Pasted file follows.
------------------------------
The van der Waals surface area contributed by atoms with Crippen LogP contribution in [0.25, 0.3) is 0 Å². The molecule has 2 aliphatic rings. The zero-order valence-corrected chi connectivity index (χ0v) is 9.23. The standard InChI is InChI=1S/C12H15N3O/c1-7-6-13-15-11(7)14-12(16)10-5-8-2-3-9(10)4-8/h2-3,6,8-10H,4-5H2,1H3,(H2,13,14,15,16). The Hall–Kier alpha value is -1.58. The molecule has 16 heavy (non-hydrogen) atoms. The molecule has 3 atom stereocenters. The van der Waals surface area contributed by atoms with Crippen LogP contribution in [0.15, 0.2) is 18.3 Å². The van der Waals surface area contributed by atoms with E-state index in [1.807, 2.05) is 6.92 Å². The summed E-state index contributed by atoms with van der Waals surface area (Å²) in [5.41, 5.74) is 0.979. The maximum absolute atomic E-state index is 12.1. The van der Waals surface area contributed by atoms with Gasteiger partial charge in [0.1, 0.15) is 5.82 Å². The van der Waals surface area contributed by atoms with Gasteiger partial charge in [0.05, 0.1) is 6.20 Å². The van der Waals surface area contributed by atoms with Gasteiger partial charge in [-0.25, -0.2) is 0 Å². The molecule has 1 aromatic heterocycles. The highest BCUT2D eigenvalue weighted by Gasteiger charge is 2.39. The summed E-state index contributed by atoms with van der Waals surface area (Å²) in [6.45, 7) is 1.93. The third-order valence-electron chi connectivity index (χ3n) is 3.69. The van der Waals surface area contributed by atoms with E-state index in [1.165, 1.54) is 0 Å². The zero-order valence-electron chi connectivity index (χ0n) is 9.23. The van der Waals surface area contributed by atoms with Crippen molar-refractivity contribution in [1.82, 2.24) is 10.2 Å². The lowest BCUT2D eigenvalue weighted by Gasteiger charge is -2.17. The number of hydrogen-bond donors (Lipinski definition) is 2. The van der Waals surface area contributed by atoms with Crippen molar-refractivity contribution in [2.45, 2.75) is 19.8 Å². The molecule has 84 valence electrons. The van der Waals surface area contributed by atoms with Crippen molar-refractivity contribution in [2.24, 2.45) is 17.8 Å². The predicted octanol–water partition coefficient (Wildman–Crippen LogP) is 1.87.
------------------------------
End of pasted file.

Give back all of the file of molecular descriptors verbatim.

The van der Waals surface area contributed by atoms with Crippen LogP contribution in [0.25, 0.3) is 0 Å². The molecule has 2 aliphatic rings. The zero-order valence-corrected chi connectivity index (χ0v) is 9.23. The standard InChI is InChI=1S/C12H15N3O/c1-7-6-13-15-11(7)14-12(16)10-5-8-2-3-9(10)4-8/h2-3,6,8-10H,4-5H2,1H3,(H2,13,14,15,16). The Hall–Kier alpha value is -1.58. The molecule has 16 heavy (non-hydrogen) atoms. The molecule has 3 atom stereocenters. The van der Waals surface area contributed by atoms with Crippen LogP contribution in [0.15, 0.2) is 18.3 Å². The van der Waals surface area contributed by atoms with E-state index in [1.807, 2.05) is 6.92 Å². The summed E-state index contributed by atoms with van der Waals surface area (Å²) in [5.41, 5.74) is 0.979. The maximum absolute atomic E-state index is 12.1. The van der Waals surface area contributed by atoms with Gasteiger partial charge in [0.1, 0.15) is 5.82 Å². The van der Waals surface area contributed by atoms with Gasteiger partial charge in [0.05, 0.1) is 6.20 Å². The van der Waals surface area contributed by atoms with Gasteiger partial charge in [-0.25, -0.2) is 0 Å². The molecule has 1 aromatic heterocycles. The highest BCUT2D eigenvalue weighted by Gasteiger charge is 2.39. The summed E-state index contributed by atoms with van der Waals surface area (Å²) in [6.45, 7) is 1.93. The third-order valence-electron chi connectivity index (χ3n) is 3.69. The van der Waals surface area contributed by atoms with E-state index in [1.165, 1.54) is 0 Å². The zero-order valence-electron chi connectivity index (χ0n) is 9.23. The van der Waals surface area contributed by atoms with Crippen molar-refractivity contribution in [1.82, 2.24) is 10.2 Å². The lowest BCUT2D eigenvalue weighted by Gasteiger charge is -2.17. The number of hydrogen-bond donors (Lipinski definition) is 2. The van der Waals surface area contributed by atoms with Crippen molar-refractivity contribution in [2.45, 2.75) is 19.8 Å². The molecule has 84 valence electrons. The van der Waals surface area contributed by atoms with Crippen molar-refractivity contribution in [2.24, 2.45) is 17.8 Å². The predicted octanol–water partition coefficient (Wildman–Crippen LogP) is 1.87.